Jeanne-Salomé Rochat, magazine publisher, on a Lawrence Weiner painting.
GB Tell me why you chose this.
JSR I was attracted by a work that seems to have no function except to tell something that happened, is happening, or will happen somewhere else. What exactly is placed just below, above the horizon? Is it just the word or does it refer to something else? And where is that place? Which horizon? The form is graceful and lyrical, and the content seems ready to be filled up.
To me beauty is that. It’s an unknown face, appealing, confusing and it mostly feeds on what’s left over from people around it.
GB Weiner says he wants to create works that function irrespective of culture – so is this a universal beauty?
JSR Of course I might not have been attracted to this work if it was in a language I cannot understand. I might have noticed that the font is cute, really cute even. Nevertheless, the work might be equally functional if translated, for example, simply through its formalist character. It sounds and looks like it’s talking about itself: the mural (the paint on the wall, in the exhibition space, in the museum building) might be placed, just below, above the horizon. Is it? Or is it not? If it’s both placed just below AND above the horizon, does it mean it can be pretty much anywhere except way below?
In all, the work is quite egocentric: wondering about its own location and limits, absorbing the viewers projections and hypotheses. It mostly refers to itself, its form as a frame for people to wander in, a container for them to pile their own things up in, like an empty house. I like that simplicity, that subversive emptiness. The work is unsolved, never finished, unable to die. I welcome that kind of frustration.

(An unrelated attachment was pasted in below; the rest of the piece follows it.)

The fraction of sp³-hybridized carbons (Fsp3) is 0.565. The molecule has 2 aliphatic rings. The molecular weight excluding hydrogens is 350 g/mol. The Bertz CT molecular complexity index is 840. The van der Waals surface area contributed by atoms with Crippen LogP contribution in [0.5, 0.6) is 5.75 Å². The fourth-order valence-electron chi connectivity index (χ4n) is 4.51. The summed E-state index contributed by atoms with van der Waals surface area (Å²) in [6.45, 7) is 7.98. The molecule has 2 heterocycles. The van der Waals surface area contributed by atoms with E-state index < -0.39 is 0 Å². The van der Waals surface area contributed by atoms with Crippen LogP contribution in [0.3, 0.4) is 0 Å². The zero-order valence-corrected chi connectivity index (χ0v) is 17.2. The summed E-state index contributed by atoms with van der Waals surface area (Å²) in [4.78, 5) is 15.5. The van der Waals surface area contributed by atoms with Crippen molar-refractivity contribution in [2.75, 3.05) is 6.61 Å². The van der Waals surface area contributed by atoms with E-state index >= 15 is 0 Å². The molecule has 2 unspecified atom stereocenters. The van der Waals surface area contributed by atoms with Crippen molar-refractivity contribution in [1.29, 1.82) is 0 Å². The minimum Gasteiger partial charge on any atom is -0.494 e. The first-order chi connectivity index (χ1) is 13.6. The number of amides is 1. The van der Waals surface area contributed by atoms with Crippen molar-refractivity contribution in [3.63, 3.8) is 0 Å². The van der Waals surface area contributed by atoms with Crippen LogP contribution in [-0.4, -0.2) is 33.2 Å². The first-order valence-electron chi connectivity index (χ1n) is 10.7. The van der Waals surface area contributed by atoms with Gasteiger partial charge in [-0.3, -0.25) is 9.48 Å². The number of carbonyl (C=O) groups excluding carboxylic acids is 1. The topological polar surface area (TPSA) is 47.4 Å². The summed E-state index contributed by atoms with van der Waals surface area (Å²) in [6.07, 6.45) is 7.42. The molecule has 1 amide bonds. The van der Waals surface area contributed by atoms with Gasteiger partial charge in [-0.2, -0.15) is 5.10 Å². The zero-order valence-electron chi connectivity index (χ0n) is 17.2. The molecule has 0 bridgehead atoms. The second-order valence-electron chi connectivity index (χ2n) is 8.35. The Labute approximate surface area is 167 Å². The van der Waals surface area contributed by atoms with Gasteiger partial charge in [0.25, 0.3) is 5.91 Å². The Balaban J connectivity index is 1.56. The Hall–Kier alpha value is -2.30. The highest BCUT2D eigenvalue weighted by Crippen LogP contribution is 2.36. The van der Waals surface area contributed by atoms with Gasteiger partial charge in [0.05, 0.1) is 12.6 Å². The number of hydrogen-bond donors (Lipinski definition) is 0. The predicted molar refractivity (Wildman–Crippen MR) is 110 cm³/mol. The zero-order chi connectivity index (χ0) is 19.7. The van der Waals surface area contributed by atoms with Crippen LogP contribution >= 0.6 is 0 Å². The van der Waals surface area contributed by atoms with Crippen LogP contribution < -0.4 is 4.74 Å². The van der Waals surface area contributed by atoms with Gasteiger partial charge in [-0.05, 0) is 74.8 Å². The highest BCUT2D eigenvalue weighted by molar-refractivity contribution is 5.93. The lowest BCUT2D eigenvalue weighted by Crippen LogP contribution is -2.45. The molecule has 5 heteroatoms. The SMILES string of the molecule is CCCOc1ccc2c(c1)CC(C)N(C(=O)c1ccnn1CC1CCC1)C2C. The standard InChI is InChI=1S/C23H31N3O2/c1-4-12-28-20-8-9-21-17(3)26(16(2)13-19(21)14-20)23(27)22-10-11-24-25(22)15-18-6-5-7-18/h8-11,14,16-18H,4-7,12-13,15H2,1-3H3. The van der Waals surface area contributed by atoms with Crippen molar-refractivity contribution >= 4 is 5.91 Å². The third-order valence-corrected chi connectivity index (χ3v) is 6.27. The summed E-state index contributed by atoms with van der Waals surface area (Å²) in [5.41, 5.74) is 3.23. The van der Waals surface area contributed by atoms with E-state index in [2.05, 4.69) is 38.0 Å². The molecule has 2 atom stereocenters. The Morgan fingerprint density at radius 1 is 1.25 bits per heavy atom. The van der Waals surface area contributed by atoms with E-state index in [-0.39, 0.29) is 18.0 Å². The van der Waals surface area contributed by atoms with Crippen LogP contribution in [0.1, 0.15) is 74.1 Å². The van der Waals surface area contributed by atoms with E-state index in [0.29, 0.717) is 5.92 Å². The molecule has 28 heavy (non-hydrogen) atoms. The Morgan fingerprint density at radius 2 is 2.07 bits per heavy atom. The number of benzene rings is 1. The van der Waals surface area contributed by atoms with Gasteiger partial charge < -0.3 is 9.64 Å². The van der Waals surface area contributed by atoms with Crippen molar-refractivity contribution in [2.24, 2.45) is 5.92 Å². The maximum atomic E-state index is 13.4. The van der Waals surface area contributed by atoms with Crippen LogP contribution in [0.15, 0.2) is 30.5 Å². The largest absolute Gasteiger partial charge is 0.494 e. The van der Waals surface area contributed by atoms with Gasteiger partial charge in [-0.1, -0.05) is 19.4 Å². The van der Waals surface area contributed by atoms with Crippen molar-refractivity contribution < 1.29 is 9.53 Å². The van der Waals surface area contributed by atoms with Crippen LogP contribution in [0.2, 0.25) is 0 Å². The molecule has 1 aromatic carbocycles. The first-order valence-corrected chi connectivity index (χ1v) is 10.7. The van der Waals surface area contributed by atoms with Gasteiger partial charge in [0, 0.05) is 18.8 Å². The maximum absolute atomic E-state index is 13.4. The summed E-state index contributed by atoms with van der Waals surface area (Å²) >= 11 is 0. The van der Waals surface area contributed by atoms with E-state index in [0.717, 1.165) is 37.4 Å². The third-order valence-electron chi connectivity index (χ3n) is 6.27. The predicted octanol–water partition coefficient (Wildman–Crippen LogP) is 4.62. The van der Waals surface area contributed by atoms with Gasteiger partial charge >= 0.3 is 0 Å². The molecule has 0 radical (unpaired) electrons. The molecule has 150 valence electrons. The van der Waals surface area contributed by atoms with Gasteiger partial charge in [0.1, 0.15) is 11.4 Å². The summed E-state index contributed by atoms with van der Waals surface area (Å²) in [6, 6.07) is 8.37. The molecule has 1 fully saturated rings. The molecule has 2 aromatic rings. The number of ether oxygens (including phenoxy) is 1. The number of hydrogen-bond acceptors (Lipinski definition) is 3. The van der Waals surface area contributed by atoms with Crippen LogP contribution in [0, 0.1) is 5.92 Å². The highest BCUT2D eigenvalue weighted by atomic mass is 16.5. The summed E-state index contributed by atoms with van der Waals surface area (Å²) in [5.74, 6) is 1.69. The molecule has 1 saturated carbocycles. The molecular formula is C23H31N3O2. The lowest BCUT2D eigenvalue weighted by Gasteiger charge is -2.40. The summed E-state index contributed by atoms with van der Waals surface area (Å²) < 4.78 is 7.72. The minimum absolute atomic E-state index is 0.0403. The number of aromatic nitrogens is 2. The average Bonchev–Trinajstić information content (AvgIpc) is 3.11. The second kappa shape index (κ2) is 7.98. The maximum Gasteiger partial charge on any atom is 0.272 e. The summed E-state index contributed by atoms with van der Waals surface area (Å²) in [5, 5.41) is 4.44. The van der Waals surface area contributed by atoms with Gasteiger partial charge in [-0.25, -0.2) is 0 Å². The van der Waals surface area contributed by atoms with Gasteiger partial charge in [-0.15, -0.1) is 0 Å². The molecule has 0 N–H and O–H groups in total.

GB Do you think that Weiner is concerned with beauty? He talks a lot about dignity. He wants to change our perception of the world. Is beauty a part of that in any way?
JSR I know that Weiner is concerned with art, sustainability, politics and a myriad of other interrelated themes – and beauty is probably a part of it. I don’t know his personal thoughts on the issue. In my perception, there is a use of formal prettiness to attract the eye, gracious shapes, dynamic arrangements in space, colours. That balance allows the eye to feel at peace, to not panic. This is different from the type of beauty I described before – that’s still connected to form but with the aim of creating desire, or waves of desire, not only desire to look but desire to take part in the work. Beauty is asking to be used. Real beauty endures. It’s a rhythm, a cadence, a sphere of action. So in my mind, that work has the power to change perceptions.
GB Do you see a relationship between the beauty of this work and your own work in publishing?
JSR I identify with the way Weiner seems to prioritize the value of experience. He produce systems for experiencing culture, for exploring our identity in new ways and it is something I also pursue actively through my own work, Novembre is about examining Swiss culture in relation to other cultures, in a trans-generational perspective, and Sang Bleu is about challenging the borders between definitions of ‘underground culture’ and ‘mainstream culture’ in relation to the human body and its possible presentations, ornamentations and modifications.
I am also thinking about something else: in my own culture, and by extension, professional activity, it is often considered so uncool, so obvious, and so kind of gross even – to talk about what is happening in front of our faces – like a typically striking beauty. This can be hard to break out of. It’s like when everything is on the table and everything is so known, to even talk about it is very banal, and simultaneously forbidden. So you end up not talking about it at all. In the work of Weiner, I pick up something similar, an inability to talk about something. I assume that there is a conversation going on but wait a minute, what are we talking about actually? Talking about nothing is so natural sometimes, and we do it so carefully, so innocently.
I think that the formalism in Weiner’s work emphasises the taboo, the presence of extremely important and simultaneously ordinary elements in and around it. In my life, I like to enjoy those basic highlights.